I was asked to write a synopsis with a character-oriented focus to help my publisher create some cover copy for my upcoming book. While doing this, I began to reflect on how I created the varied characters, some major and some minor, in “A Stone’s Throw.” I think it’s pretty obvious that the librarian protagonist, Alicia Fairmont, is based on me. While she’s not identical in her personality or looks, there are some interesting similarities. When the story starts, she has been a librarian for 17 years. I’ve been one for over 20. She and her husband have been married 15 years without children. I had my daughter after 15 years of marriage. She has chestnut hair (some people consider my hair reddish brown), and she is quite stubborn (I’m a Taurus, need I say more?).
What about the rest of my characters? Going back to my previous analogy of authors giving birth to their book, I believe that their characters are their “babies” that grow throughout the story. In an online Gale Course I am taking on Mystery Writing, I am learning about the protagonist’s and antagonist’s flaws. No one is perfect, and characters share the same imperfections as real people, so it makes sense that they are based on real people – whether it’s the author or a relative, friend, neighbor, or acquaintance of the author. A character can also be a composite of more than one person. Characters are then shaped by their experiences, both the back story and the continuing plot.
Some authors create detailed sketches of their characters before even adding them to their manuscripts (I wish I had been one of those). Like me, others create characters as they write. It often feels that the characters create themselves.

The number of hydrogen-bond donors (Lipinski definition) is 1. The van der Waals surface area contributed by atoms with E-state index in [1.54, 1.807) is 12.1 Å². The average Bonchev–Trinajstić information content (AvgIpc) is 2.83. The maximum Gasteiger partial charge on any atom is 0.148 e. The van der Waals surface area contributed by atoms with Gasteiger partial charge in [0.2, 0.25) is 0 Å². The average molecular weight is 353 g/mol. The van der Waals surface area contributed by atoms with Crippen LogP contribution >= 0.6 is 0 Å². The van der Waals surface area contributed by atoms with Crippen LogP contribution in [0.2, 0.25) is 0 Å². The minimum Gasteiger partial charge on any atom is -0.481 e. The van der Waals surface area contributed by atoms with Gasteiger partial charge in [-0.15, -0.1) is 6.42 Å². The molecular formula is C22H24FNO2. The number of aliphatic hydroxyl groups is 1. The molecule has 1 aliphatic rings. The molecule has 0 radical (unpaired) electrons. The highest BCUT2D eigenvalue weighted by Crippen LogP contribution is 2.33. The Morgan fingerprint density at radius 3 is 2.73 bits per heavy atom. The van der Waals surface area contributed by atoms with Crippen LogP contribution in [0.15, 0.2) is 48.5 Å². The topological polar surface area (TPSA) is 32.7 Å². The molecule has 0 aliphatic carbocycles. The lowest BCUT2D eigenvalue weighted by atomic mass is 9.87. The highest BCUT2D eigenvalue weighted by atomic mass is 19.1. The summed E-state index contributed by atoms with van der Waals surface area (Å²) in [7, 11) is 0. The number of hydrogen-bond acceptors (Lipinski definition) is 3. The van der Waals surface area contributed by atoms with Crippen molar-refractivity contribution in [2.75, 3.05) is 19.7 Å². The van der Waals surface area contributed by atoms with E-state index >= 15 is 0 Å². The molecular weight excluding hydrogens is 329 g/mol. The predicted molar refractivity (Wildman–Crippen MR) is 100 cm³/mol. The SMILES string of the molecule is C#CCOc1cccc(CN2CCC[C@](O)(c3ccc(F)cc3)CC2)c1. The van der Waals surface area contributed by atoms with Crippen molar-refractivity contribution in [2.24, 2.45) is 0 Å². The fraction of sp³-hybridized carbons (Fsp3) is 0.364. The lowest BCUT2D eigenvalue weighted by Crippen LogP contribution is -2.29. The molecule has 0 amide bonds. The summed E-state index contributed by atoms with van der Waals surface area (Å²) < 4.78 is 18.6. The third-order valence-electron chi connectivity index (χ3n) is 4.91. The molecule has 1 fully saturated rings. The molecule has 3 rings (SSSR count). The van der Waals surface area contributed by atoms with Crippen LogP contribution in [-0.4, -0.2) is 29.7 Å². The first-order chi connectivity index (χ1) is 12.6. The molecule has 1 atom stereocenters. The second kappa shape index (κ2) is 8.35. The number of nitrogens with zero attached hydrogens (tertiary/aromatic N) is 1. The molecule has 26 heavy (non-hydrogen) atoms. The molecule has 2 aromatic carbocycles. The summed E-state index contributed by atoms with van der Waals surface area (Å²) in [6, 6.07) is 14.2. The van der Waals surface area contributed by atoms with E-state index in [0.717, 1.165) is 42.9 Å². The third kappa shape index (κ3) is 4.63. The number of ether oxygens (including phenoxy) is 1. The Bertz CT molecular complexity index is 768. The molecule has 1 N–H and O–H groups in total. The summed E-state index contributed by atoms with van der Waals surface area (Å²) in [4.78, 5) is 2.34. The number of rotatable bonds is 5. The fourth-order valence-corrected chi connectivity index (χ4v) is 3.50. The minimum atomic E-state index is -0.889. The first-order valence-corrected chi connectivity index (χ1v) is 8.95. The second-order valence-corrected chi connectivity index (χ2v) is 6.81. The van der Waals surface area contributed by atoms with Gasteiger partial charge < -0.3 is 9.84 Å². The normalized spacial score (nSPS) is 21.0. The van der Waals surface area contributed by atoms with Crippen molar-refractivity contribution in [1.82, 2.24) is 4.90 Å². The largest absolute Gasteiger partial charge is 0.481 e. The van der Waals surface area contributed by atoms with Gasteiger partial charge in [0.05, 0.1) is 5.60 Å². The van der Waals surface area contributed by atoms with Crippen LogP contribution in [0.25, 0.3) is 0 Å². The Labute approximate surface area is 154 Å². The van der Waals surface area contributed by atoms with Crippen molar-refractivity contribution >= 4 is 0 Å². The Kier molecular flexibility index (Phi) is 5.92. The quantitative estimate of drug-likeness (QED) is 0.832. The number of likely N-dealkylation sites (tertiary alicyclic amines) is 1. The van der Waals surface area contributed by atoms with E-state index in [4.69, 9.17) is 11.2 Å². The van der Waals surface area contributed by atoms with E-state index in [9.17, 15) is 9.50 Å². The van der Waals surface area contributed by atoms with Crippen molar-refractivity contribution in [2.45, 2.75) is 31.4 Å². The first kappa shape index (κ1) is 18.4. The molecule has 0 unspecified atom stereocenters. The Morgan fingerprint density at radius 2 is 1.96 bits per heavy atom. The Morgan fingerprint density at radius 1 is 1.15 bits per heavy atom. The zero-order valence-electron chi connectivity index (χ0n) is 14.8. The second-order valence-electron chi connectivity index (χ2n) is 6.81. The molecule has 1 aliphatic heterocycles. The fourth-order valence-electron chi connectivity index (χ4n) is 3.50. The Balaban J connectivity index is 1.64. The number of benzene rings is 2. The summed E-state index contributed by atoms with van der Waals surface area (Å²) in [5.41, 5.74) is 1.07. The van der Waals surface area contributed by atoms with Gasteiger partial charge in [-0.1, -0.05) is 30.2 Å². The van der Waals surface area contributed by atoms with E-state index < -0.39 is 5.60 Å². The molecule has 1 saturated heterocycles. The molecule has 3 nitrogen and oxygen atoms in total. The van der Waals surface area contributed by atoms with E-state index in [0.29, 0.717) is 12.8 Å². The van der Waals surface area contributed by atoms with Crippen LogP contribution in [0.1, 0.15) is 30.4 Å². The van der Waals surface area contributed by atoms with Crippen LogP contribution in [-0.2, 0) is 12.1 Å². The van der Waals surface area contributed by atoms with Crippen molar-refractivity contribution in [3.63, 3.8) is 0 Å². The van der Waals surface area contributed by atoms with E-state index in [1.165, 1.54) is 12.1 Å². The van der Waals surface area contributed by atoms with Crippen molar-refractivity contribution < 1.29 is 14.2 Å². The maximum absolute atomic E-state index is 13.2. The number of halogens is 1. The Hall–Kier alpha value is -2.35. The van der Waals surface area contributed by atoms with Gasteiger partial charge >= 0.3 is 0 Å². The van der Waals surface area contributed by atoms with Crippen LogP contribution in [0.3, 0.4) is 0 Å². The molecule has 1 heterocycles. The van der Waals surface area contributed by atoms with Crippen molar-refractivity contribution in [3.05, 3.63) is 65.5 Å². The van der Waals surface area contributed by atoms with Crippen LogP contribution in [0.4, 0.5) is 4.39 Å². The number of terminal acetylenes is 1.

Another type of character that adds interest to a book is the pet character. As a member of the Cat Writer’s Association, I am familiar with cat and dog mysteries such as those written by Rita Mae Brown, Carole Nelson Douglas, Shirley Murphy, Lilian Jackson Braun, Amy Shojai and others. While the cat and dog characters in “A Stone’s Throw” don’t speak or solve mysteries by themselves, they play important roles. Sneaky, the Siamese who is the Cobble Cove library cat, is modelled after my 15-year old Siamese cat, Oliver. Fido, the old, overweight golden retriever, is just the perfect type of dog for 80 year old Mac.
The most important thing about a character is that a reader can relate to that person and finds the person interesting, not a flat caricature. I believe one of my strong points as a writer is the way I depict characters. I hope you will agree when you read “A Stone’s Throw.”